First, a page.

OXFORD

Another Ole Miss baseball season is complete, and by some standards getting to the final game of a super regional would be considered a resounding success.

It’s tempting here to say at Ole Miss the standard is different, but I’m not sure the standard is clearly defined.

The standard has definitely been raised from irrelevance to prominence by Mike Bianco, who will enter his 20th season as the Rebels’ coach next spring.

Earlier this season there may have been some doubt there, and even now the approval ratings are sketchy for a coach who is third all-time in SEC wins behind only Ron Polk and Skip Bertman, his former coach.

Disaster averted

In mid-May the Rebels seemed to be hurtling toward a disastrous finish, and Bianco faced the prospect of uncomfortable discussions with athletics director Ross Bjork.

But Bjork is now the former athletics director, and the university has interim employees • not only at AD, but also at chancellor.

Advantage Bianco, but that’s not his only advantage. He took a team on six-game losing streak and led it to wins in nine of its last 13. Seven of those games were against NCAA Tournament national seeds, and the Rebels won three.

Earlier this decade Bjork told me the standard for Ole Miss baseball was to routinely host regionals and put its athletes in the best position for success.

Bianco reached that standard – reached it for a second time in his Ole Miss career actually – and the target moved.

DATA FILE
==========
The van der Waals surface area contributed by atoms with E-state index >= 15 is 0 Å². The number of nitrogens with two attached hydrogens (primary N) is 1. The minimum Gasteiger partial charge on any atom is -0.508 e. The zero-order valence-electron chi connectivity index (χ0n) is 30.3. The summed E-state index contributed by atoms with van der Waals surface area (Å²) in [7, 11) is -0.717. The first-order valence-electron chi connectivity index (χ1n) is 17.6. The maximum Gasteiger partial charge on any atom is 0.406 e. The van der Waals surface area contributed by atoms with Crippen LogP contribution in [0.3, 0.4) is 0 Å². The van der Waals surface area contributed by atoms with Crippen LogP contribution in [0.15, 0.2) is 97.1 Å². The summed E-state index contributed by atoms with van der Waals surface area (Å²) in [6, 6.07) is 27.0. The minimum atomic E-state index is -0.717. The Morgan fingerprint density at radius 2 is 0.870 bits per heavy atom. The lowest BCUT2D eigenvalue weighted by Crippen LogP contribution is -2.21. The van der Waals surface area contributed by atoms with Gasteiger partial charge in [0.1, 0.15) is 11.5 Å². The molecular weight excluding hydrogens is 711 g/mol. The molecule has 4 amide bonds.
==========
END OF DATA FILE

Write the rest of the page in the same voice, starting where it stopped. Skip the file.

When considering Bianco at Ole Miss you need to consider three phases. After laying a foundation Phase 1 included super regionals in four of five years. Phase 2 began in 2010 with a stretch of road regionals – no postseason at all in 2011 – when the Rebels usually didn’t threaten the host No. 1 seed.

Phase 3 includes an Omaha trip, a rebuilding season in 2015 followed by regional host teams in three of the last four years plus a super regional.

If you look at this from a corporate perspective the university manages its athletic programs but will answer to its shareholders, the fans, who may or may not choose to continually support and consume the product.

Social media gives fans an outlet to voice frustrations – and call for a coach’s firing – like never before. Those chants alone won’t cost a coach his job, but if those chants begin to manifest themselves in lack of ticket sales and the withholding of donations that’s something altogether different.

I hear from people who are passionate that Ole Miss baseball needs change. I hear from others who are stunned that this would even be a discussion.

If Bianco was presenting his case for this team, he’d point to where it finished and that recruiting is on an uptick.

However, there were some ugly realities on the way to Omaha’s doorstep, losses to Tulane, Wright State, North Alabama and Arkansas State, plus a 3-3 record against the two SEC teams that failed to make the tournament. These losses kept regional host in doubt until the very end.

Had things been better in the regular season, this team would not have been sent for a super regional at Arkansas, which could win the whole thing.

The bottom line? Phase 3 Bianco is reaching a different standard, but everyone knows what the real standard is.

It’s Omaha or bust, an expectation that Bianco has created and is having trouble reaching.

Parrish Alford (parrish.alford@journalinc.com) covers Ole Miss for the Daily Journal. Read more at DJournal.com.

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